G House is a residential project designed in Karaburun, where one side is symbolically leaning against the mountains and one side is facing the sea. The project, whose external contour was determined by the location, size and zoning status of the land, was re-designed by PDG Architects based on these input after the flooring of ground floor has been constructed.
The project was designed between two outer walls. These outer walls formed with Karaburun stone strengthened the relationship with the context of the structure by supporting the localness. The transparency amount of the outer walls was increased parallel to the orientation towards the sea. The façade is completely surrounded by natural stone and the solid wooden structures, which are functional and functional in both context and function, are integrated into the mass between the two body walls. In the project, where the facade is completely surrounded by natural stone; the solid wooden structures, which are functionalized in both terms of context and function, are integrated into the mass that is located between the two outer walls. The solid wood structure, which is contextually functionalized to provide the connection between the mountains and the sea, is also a feature that will enable users to be directed to the pool and sea vista at the entrance of the building. The structure also wrapped the roof, enabling the increase of the floor height in the spaces located on the upper floor of the building and creating usage areas.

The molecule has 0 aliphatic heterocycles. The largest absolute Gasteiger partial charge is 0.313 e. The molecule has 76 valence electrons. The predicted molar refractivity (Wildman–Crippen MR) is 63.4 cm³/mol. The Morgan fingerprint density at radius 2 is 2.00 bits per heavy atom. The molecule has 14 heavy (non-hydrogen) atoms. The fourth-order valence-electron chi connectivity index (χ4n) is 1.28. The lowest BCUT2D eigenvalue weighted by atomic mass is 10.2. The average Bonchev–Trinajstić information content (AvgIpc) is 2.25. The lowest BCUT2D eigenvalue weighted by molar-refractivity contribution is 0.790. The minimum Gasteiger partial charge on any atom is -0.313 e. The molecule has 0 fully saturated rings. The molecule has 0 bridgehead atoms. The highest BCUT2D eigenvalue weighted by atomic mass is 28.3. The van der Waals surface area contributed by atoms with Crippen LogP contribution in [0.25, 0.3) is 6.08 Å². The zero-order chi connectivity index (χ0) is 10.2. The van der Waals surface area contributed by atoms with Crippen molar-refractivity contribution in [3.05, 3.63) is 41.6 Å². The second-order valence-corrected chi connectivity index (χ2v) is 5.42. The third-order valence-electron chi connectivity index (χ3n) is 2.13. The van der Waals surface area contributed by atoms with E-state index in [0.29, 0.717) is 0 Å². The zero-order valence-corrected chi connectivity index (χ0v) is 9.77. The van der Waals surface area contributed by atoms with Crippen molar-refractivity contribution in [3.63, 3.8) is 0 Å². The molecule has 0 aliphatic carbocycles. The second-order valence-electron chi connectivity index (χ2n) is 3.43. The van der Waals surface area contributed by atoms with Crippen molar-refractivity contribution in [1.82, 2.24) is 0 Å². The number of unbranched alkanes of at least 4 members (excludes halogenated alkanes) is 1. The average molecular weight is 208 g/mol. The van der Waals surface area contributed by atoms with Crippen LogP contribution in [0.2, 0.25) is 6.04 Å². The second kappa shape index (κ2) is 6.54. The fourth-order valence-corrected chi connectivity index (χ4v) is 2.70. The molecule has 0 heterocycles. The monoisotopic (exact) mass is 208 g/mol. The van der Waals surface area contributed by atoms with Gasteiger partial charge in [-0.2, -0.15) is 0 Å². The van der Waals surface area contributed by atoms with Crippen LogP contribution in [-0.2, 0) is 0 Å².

In addition to the three floors, the plan typology of the project, which has a mezzanine floor, included bedrooms on the first floor. The living room, open kitchen and additional bedroom are located on the ground floor, while the basement floor has a sauna, a cinema room and technical spaces. There are library, reading area and jacuzzi on the mezzanine. Dark tones are preferred on the floor in the project where wood occupies an important place in the interior design of the building, while light tones and warm effect of the wood are preferred on the walls in general. Wood has been used as an architectural element more than a material for the furniture. The bedrooms on the first floor were emptied on the mezzanine floor to create a loft effect and windows were opened on the wooden roof to benefit from more daylight.